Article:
Editor's Note: Home for the Holidays

When it comes to holiday entertaining, I like to keep it simple. In fact, that’s my motto for all entertaining. Effortlessly chic is always in style, so whether its a cocktail party or a sit down dinner and no matter what season we are in, I opt for simple cocktails and easy-to-execute meals. One year for Thanksgiving, I served champagne cocktails with a cheese and meat board, then for the entrée,  individual Cornish game hens with roasted Brussels sprouts and   a sweet potato mash accompanied by a choice of red or white wine. For dessert, roasted pears paired with Lillet Blanc. Each place setting included a printed menu, place mats and yellow cloth napkins with a minimalistic silver napkin ring, plus the floral centerpiece were all in a cheery harvest color palette of taupe, orange, yellow and silver. It was a refreshing change from the usual turkey offerings presented with darker hues and the spread looked delightful with each plate featuring its own tiny little roasted hen.

We really are simple creatures and more than anything, delicious fare served with festive beverages, a hint of whimsy and good conversation with great friends or family will always be a hit. Not that I haven’t suffered a disaster or two over the years. But when the ham is ruined, just remember that’s why the good Lord invented pizza. Laugh it off and comfort yourself in knowing that everyone loves a pizza party.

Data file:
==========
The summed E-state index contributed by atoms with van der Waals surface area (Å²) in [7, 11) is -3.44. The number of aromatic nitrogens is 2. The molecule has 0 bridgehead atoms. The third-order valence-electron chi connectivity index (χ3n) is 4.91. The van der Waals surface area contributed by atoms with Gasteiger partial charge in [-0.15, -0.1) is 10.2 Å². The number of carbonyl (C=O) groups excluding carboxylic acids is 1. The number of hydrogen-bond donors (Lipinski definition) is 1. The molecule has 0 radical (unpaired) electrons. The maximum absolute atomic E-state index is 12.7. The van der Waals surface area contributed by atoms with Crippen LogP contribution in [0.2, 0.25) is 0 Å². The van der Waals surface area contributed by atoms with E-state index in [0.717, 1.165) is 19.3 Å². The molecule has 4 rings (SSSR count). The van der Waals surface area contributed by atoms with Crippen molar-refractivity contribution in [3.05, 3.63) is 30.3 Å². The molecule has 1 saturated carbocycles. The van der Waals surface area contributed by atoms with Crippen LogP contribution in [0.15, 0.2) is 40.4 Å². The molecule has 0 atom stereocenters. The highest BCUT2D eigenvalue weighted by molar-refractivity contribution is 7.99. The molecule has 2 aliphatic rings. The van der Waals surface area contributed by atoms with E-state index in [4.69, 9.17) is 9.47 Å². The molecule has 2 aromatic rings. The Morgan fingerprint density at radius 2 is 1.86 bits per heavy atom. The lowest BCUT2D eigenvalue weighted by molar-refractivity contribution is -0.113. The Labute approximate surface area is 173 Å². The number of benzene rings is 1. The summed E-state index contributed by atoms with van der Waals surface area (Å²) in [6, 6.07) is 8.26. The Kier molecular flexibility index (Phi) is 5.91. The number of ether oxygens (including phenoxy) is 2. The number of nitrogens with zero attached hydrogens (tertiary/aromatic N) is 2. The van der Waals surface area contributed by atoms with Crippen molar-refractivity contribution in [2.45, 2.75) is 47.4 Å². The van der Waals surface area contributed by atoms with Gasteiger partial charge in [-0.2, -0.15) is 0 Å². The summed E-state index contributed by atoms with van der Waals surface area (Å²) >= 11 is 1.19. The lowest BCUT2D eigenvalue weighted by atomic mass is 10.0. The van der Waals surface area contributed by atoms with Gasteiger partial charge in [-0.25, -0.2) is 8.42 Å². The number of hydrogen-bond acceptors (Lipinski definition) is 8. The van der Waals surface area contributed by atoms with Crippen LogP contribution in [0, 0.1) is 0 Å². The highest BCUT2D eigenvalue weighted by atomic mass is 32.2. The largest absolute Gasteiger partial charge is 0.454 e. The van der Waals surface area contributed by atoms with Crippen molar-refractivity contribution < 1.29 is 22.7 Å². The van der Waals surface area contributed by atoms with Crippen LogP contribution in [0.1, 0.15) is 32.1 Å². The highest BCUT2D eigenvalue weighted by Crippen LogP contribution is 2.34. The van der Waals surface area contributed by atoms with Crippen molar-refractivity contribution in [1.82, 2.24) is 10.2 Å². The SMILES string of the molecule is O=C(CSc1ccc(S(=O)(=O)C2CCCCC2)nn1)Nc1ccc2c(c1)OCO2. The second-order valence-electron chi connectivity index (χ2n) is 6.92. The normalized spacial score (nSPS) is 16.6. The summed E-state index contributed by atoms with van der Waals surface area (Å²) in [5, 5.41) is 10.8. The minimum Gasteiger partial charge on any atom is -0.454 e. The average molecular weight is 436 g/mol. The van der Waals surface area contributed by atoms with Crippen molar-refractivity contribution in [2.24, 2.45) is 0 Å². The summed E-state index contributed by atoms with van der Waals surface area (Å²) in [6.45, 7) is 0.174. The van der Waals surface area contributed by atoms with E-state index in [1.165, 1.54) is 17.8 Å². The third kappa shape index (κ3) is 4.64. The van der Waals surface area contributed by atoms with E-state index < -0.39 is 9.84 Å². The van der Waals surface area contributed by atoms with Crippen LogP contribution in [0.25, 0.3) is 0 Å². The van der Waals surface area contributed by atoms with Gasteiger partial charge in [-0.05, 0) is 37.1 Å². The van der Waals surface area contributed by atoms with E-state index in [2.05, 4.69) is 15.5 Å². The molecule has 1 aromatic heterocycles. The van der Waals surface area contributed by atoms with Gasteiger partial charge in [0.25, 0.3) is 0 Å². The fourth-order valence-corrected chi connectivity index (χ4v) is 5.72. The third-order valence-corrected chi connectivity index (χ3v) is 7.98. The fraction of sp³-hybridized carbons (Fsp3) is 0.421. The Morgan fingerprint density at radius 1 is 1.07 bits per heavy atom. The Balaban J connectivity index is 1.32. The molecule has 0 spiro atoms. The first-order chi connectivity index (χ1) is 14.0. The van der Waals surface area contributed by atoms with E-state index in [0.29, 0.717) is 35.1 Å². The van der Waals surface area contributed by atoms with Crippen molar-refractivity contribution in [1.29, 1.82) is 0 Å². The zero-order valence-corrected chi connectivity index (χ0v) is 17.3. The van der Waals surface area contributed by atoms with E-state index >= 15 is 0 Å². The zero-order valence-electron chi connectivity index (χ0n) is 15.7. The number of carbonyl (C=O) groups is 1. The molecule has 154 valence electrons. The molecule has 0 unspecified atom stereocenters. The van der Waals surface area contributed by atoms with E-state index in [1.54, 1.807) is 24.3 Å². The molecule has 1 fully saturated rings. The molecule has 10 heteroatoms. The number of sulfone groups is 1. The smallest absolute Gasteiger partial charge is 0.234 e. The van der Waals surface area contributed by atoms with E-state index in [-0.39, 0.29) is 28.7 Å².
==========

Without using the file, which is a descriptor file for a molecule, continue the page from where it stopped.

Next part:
If you fear a kitchen nightmare, be sure to check out our entertaining feature Comfort and Joy on page 68. We teamed up with Joy Wilson, aka Joy the Baker for a holiday brunch class and she shared a host of delectable recipes, tips and tricks.  

Cheers and happy holidays to you and yours, no matter how elaborately or simply you celebrate!

Editor's Note: Home for the Holidays

P.S. After more than 10 years writing “Living with Antiques” Laura Claverie is retiring from her column and moving on to a new venture. Please join me in thanking her for enlightening us on all things antiques and in wishing her the best. Turn to page 34 to read her farewell and learn what’s next. Laura always turned in her column two months early — which is nearly unheard of in this business — and she is an absolute joy as a colleague and a person. Laura, we will miss you!


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